Honig undoubtedly knows about NR. Perhaps he is interested in the potential of NR or, more likely, the potential of an entire company that receives early warning about major commercial opportunities because of its day-to-day operations.
So, the millionaire in Florida who you have never met is buying shares of ChromaDex ahead of a major clinical announcement. He owns about seven million shares, is buying at prevailing prices, and seems to want the world to know. Given the current volume in the stock, he could not possibly sell his 9.5% stake without a significant negative impact on the share price; and regardless, even when prices above $1 were available to him, he has never used the opportunity to sell.
This article has attempted to analyze some possible reasons for Honig’s large position in the company and the reason for his conspicuous purchases. Among other reasons, Honig might be interested in the following upside catalysts for ChromaDex in the next few months:
1) A clinical study regarding the health benefits of the company’s patented pterostilbene is complete, and data is set to be released soon that could provide scientific validation for more uses of the company’s supplement line,
2) Monetization of ChromaDex’s patents and licenses for NR, a niacin competitor and possible alternative to Abbott Labs’ billion-dollar Niaspan drug, and
3) Commercial opportunities generated from ChromaDex’s intelligence-gathering laboratories, which successfully predicted the stevia phenomenon due to obvious, unusual order flow.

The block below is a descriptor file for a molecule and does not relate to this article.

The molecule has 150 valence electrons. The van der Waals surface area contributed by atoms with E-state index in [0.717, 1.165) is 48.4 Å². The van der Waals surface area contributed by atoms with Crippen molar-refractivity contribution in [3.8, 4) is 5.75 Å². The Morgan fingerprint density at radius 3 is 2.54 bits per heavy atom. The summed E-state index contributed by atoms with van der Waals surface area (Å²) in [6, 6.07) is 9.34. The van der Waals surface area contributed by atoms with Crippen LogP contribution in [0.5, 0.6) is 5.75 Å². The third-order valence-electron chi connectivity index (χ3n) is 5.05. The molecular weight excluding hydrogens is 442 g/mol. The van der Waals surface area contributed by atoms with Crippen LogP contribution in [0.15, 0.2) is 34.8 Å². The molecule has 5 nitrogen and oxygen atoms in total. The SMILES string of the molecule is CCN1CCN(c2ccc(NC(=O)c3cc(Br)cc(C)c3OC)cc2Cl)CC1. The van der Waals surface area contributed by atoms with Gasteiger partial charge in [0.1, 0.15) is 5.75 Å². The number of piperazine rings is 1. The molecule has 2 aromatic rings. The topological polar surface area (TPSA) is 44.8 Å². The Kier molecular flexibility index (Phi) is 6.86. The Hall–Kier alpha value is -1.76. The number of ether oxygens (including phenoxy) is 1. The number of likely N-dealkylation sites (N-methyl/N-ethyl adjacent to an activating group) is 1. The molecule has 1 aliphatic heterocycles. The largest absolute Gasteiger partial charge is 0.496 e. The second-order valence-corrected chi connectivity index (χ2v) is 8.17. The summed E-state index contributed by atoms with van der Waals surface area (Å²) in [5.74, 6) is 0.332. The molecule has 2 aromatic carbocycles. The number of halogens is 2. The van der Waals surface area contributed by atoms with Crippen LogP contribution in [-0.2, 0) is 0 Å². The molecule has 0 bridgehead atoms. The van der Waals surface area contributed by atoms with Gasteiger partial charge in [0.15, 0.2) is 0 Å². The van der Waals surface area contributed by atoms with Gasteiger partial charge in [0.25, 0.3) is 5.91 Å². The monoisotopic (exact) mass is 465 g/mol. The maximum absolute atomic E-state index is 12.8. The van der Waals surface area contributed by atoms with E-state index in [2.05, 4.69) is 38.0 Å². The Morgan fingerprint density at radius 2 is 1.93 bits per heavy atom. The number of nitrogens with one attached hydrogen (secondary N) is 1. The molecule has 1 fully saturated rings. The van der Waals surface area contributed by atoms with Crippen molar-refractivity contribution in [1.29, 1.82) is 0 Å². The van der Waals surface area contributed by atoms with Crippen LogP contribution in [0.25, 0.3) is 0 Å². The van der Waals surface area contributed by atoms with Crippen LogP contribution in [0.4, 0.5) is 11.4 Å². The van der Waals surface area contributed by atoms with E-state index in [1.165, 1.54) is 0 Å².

At its current market capitalization of $63 million, ChromaDex has significant upside potential, although its cash needs could create dilutive events for shareholders in the future. With pterostilbene, ChromaDex is already operating in the weight loss market worth tens of billions, and positive clinical results could increase its pterostilbene-based products’ sales significantly. With NR, ChromaDex would compete in another billion-dollar market. Finally, other opportunities that ChromaDex finds through laboratory information flow and customer relationships could new revenue opportunities. Honig certainly seems that shares are moving higher, and another billionaire, Dr. Phillip Frost of Opko Health (NYSE: OPK), also maintains an ownership stake of 19%. Only the future will tell whether these wealthy investors make a return on their ChromaDex investment to rival their former successes.
* A somewhat immaterial footnote is that in SEC filings, Honig’s wife 401K ownership in ChromaDex reduced by approximately 9%, but those shares were simply transferred over to Honig’s other accounts and not outright sold. Also, Honig later increased his stake by more than an equivalent amount of shares in the open market and has never sold his shares, so in total, Honig’s net ownership of ChromaDex has only ever increased over time.